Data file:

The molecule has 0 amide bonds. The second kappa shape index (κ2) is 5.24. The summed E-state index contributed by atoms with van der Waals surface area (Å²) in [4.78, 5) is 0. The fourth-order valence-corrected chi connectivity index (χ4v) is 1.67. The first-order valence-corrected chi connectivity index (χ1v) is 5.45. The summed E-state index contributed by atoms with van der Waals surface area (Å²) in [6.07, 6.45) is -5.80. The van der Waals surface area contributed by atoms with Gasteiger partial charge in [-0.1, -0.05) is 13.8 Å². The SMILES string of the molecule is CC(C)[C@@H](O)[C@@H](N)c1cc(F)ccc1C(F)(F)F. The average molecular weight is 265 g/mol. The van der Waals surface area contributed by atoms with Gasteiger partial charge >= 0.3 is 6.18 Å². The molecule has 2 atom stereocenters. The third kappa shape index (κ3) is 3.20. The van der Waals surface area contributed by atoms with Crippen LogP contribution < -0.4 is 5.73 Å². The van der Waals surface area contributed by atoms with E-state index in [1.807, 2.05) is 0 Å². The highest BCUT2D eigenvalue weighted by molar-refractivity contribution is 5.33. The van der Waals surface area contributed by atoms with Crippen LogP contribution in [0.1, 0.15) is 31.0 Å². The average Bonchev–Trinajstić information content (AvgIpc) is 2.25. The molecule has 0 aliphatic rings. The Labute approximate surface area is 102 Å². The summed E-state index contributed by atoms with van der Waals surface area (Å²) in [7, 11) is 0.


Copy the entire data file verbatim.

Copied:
The molecule has 0 amide bonds. The second kappa shape index (κ2) is 5.24. The summed E-state index contributed by atoms with van der Waals surface area (Å²) in [4.78, 5) is 0. The fourth-order valence-corrected chi connectivity index (χ4v) is 1.67. The first-order valence-corrected chi connectivity index (χ1v) is 5.45. The summed E-state index contributed by atoms with van der Waals surface area (Å²) in [6.07, 6.45) is -5.80. The van der Waals surface area contributed by atoms with Gasteiger partial charge in [-0.1, -0.05) is 13.8 Å². The SMILES string of the molecule is CC(C)[C@@H](O)[C@@H](N)c1cc(F)ccc1C(F)(F)F. The average molecular weight is 265 g/mol. The van der Waals surface area contributed by atoms with Gasteiger partial charge >= 0.3 is 6.18 Å². The molecule has 2 atom stereocenters. The third kappa shape index (κ3) is 3.20. The van der Waals surface area contributed by atoms with Crippen LogP contribution < -0.4 is 5.73 Å². The van der Waals surface area contributed by atoms with E-state index in [1.807, 2.05) is 0 Å². The highest BCUT2D eigenvalue weighted by molar-refractivity contribution is 5.33. The van der Waals surface area contributed by atoms with Crippen LogP contribution in [0.1, 0.15) is 31.0 Å². The average Bonchev–Trinajstić information content (AvgIpc) is 2.25. The molecule has 0 aliphatic rings. The Labute approximate surface area is 102 Å². The summed E-state index contributed by atoms with van der Waals surface area (Å²) in [7, 11) is 0.